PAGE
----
|Publication number||US5209913 A|
|Application number||US 07/343,693|
|Publication date||May 11, 1993|
|Filing date||Apr 27, 1989|
|Priority date||Apr 27, 1989|
|Publication number||07343693, 343693, US 5209913 A, US 5209913A, US-A-5209913, US5209913 A, US5209913A|
|Inventors||Costandi A. Audeh, Barry E. Hoffman, Garry W. Kirker|
|Original Assignee||Mobil Oil Corporation|
|Export Citation||BiBTeX, EndNote, RefMan|
|Patent Citations (11), Non-Patent Citations (2), Referenced by (4), Classifications (12), Legal Events (6)|
|External Links: USPTO, USPTO Assignment, Espacenet|
The present invention is directed to a process for the production of natural gas condensate, and specifically to a process for the production of natural gas condensate having a reduced amount of mercury from a mercury-containing natural gas wellstream.
Natural gas which is produced from a natural gas well is typically separated and purified to provide products for a variety of end uses. The high-pressure mixture produced from the well, i.e. the wellstream, is typically sent to a separator vessel or a series of separator vessels maintained at progressively lower pressures where the wellstream is separated into a gaseous fraction and a liquid fraction.
The gaseous fraction leaving the separator, which may contain the impurities mercury, carbon dioxide and hydrogen sulfide, is sent to a gas treatment and purification plant where, typically, the mercury concentration is reduced to <0.1 micrograms/m3, the CO2 concentration is reduced to the parts per million (ppm) level, and the H2 S to about one (1) ppm.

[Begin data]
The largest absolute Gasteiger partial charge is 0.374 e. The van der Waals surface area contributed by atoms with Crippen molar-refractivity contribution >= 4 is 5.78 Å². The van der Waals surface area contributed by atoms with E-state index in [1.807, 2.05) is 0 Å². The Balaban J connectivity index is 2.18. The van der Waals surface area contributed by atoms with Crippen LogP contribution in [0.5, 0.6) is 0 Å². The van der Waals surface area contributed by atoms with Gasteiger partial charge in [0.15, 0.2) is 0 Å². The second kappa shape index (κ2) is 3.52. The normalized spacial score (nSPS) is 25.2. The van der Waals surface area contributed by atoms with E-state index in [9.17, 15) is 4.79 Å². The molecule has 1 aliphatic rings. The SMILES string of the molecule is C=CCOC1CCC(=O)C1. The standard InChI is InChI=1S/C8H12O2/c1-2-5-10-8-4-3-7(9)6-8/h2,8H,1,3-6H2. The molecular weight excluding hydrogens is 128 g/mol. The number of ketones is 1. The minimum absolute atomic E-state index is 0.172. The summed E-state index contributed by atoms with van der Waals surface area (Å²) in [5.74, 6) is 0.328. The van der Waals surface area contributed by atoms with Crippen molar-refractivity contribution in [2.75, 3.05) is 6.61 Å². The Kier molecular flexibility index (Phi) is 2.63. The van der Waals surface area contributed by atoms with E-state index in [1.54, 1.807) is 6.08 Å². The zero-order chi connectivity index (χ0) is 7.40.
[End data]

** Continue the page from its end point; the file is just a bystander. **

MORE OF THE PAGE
The liquid fraction is typically preheated, e.g. to about 150° C., and is then sent to a stabilizer column. In the upper section of the stabilizer column, the stream is rectified, i.e., the heavy hydrocarbons are removed from the vapor phase, and in the lower section of the stabilizer column, the liquid stream is stripped of light hydrocarbon components. Complete stabilization can be further enhanced by heating the bottom liquid stream of the stabilizer column in a reboiler. The reboiler supplies additional heat in order to reduce the light hydrocarbon content of the liquid. The stabilizer column produces two streams: a stream which leaves the top of the stabilizer column containing gaseous components, e.g. CO2, H2 S, etc., and low molecular weight hydrocarbons, e.g. C1 -C4 and a stabilized condensate stream which leaves the bottom of the stabilizer column.
The purification of the gaseous fraction is commonly achieved by passing the gaseous fraction over a bed of activated carbon which has been impregnated with sulfur. In this step, the mercury in the gas reacts with the sulfur and is essentially removed from the gaseous fraction. Typically, the mercury content of the gas can be reduced from about 250 micrograms/m3 or higher to less than about 0.1 micrograms/m3.
The gas leaving the sulfur/carbon bed is then treated with a hot aqueous potassium carbonate solution which has the ability to absorb CO2 and H2 S. This step produces two streams, a rich carbonate solution and a natural gas stream having a reduced CO2 and H2 S content. For example, the CO2 content of the gas can be reduced from about 15% to about 0.3% and the H2 S content from about 80 ppm to about 6 ppm.